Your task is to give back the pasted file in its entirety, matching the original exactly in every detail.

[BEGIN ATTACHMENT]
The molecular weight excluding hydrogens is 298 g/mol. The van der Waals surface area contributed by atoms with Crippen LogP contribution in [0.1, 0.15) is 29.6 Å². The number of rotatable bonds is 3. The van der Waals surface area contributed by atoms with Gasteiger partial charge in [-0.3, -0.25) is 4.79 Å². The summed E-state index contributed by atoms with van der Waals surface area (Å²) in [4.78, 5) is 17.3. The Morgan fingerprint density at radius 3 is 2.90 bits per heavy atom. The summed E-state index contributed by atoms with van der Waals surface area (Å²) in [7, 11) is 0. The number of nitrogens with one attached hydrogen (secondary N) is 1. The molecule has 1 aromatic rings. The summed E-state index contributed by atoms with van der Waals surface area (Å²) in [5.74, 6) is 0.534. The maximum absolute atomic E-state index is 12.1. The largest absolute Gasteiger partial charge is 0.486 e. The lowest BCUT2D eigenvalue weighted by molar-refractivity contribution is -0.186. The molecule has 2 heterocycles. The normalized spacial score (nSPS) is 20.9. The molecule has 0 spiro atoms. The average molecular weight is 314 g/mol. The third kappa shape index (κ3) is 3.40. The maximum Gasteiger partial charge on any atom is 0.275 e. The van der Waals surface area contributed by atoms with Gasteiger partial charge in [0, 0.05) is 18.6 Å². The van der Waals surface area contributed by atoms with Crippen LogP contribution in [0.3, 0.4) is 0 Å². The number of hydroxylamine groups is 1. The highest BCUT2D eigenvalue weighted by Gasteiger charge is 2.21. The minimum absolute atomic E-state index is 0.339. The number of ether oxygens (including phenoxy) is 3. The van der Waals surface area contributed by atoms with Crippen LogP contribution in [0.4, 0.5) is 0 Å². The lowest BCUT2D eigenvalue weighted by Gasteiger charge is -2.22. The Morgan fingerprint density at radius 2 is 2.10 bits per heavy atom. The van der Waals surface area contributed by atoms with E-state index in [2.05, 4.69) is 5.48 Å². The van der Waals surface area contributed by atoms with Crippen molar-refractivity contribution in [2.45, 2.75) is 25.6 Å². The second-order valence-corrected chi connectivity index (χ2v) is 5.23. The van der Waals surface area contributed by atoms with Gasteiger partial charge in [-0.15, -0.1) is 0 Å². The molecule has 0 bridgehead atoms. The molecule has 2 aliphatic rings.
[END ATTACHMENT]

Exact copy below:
The molecular weight excluding hydrogens is 298 g/mol. The van der Waals surface area contributed by atoms with Crippen LogP contribution in [0.1, 0.15) is 29.6 Å². The number of rotatable bonds is 3. The van der Waals surface area contributed by atoms with Gasteiger partial charge in [-0.3, -0.25) is 4.79 Å². The summed E-state index contributed by atoms with van der Waals surface area (Å²) in [4.78, 5) is 17.3. The Morgan fingerprint density at radius 3 is 2.90 bits per heavy atom. The summed E-state index contributed by atoms with van der Waals surface area (Å²) in [7, 11) is 0. The number of nitrogens with one attached hydrogen (secondary N) is 1. The molecule has 1 aromatic rings. The summed E-state index contributed by atoms with van der Waals surface area (Å²) in [5.74, 6) is 0.534. The maximum absolute atomic E-state index is 12.1. The largest absolute Gasteiger partial charge is 0.486 e. The lowest BCUT2D eigenvalue weighted by molar-refractivity contribution is -0.186. The molecule has 2 heterocycles. The normalized spacial score (nSPS) is 20.9. The molecule has 0 spiro atoms. The average molecular weight is 314 g/mol. The third kappa shape index (κ3) is 3.40. The maximum Gasteiger partial charge on any atom is 0.275 e. The van der Waals surface area contributed by atoms with Gasteiger partial charge in [0, 0.05) is 18.6 Å². The van der Waals surface area contributed by atoms with Crippen LogP contribution in [0.3, 0.4) is 0 Å². The number of hydroxylamine groups is 1. The highest BCUT2D eigenvalue weighted by Gasteiger charge is 2.21. The minimum absolute atomic E-state index is 0.339. The number of ether oxygens (including phenoxy) is 3. The van der Waals surface area contributed by atoms with Crippen LogP contribution in [0.4, 0.5) is 0 Å². The lowest BCUT2D eigenvalue weighted by Gasteiger charge is -2.22. The Morgan fingerprint density at radius 2 is 2.10 bits per heavy atom. The van der Waals surface area contributed by atoms with E-state index in [2.05, 4.69) is 5.48 Å². The van der Waals surface area contributed by atoms with Crippen molar-refractivity contribution in [2.45, 2.75) is 25.6 Å². The second-order valence-corrected chi connectivity index (χ2v) is 5.23. The van der Waals surface area contributed by atoms with Gasteiger partial charge in [-0.15, -0.1) is 0 Å². The molecule has 0 bridgehead atoms. The molecule has 2 aliphatic rings.